"One thing that people are afraid of, is that if super-intelligent AI — more intelligent than us — becomes conscious, it could treat us like lower beings, like we treat monkeys," he said. "That would certainly be undesirable."
However, fears that AI will develop awareness and overthrow humanity are grounded in misconceptions of what AI is, Weinberger noted. AI operates under very specific limitations defined by the algorithms that dictate its behavior. Some types of problems map well to AI's skill sets, making certain tasks relatively easy for AI to complete. "But most things do not map to that, and they're not applicable," he said.
This means that, while AI might be capable of impressive feats within carefully delineated boundaries — playing a master-level chess game or rapidly identifying objects in images, for example — that's where its abilities end.
"AI reaching consciousness — there has been absolutely no progress in research in that area," Weinberger said. "I don't think that's anywhere in our near future."
The other worrisome idea — that an unscrupulous human would harness AI for harmful reasons — is, unfortunately, far more likely, Weinberger added. Pretty much any type of machine or tool can be used for either good or bad purposes, depending on the user's intent, and the prospect of weapons harnessing artificial intelligence is certainly frightening and would benefit from strict government regulation, Weinberger said.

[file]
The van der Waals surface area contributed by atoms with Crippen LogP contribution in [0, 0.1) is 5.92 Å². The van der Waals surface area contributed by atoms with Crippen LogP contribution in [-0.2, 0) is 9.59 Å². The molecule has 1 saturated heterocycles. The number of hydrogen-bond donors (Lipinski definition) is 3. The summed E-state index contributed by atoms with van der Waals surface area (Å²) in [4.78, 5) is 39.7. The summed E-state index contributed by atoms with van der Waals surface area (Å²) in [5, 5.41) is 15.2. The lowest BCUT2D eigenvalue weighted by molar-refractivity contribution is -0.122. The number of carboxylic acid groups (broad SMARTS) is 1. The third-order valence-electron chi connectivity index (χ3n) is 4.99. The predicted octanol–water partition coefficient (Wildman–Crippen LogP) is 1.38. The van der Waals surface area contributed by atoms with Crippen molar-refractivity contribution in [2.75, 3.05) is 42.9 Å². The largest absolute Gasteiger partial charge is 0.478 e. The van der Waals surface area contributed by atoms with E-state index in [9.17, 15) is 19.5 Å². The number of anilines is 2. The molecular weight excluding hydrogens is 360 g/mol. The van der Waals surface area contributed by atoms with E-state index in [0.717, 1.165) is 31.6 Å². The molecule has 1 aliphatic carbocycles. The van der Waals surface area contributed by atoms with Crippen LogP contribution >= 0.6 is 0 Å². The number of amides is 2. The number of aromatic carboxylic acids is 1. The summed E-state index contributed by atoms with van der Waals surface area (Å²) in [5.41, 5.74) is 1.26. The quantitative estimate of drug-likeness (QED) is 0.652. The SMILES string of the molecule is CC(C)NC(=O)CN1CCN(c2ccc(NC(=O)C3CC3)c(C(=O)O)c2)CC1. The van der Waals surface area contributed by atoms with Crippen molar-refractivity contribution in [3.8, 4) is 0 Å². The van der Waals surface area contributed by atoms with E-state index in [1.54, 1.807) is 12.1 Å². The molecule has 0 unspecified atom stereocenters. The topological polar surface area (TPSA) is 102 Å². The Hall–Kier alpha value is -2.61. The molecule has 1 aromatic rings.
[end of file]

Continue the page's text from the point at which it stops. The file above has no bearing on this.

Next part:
Perhaps, if people could put aside their fears of hostile AI, they would be more open to recognizing its benefits, Weinberger suggested. Enhanced image-recognition algorithms, for example, could help dermatologists identify moles that are potentially cancerous, while self-driving cars could one day reduce the number of deaths from auto accidents, many of which are caused by human error, he told Live Science.
But in the "Humans" world of self-aware Synths, fears of conscious AI spark violent confrontations between Synths and people, and the struggle between humans and AI will likely continue to unspool and escalate — during the current season, at least.
Editor's note: This is the final feature in a three-part series of articles related to AMC's "Humans." The third season debuted June 5 at 10 p.m. EDT/9 p.m. CDT.
Original article on Live Science.
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Mindy Weisberger is an editor at Scholastic and a former Live Science channel editor and senior writer. She has reported on general science, covering climate change, paleontology, biology, and space. Mindy studied film at Columbia University; prior to Live Science she produced, wrote and directed media for the American Museum of Natural History in New York City. Her videos about dinosaurs, astrophysics, biodiversity and evolution appear in museums and science centers worldwide, earning awards such as the CINE Golden Eagle and the Communicator Award of Excellence. Her writing has also appeared in Scientific American, The Washington Post and How It Works Magazine.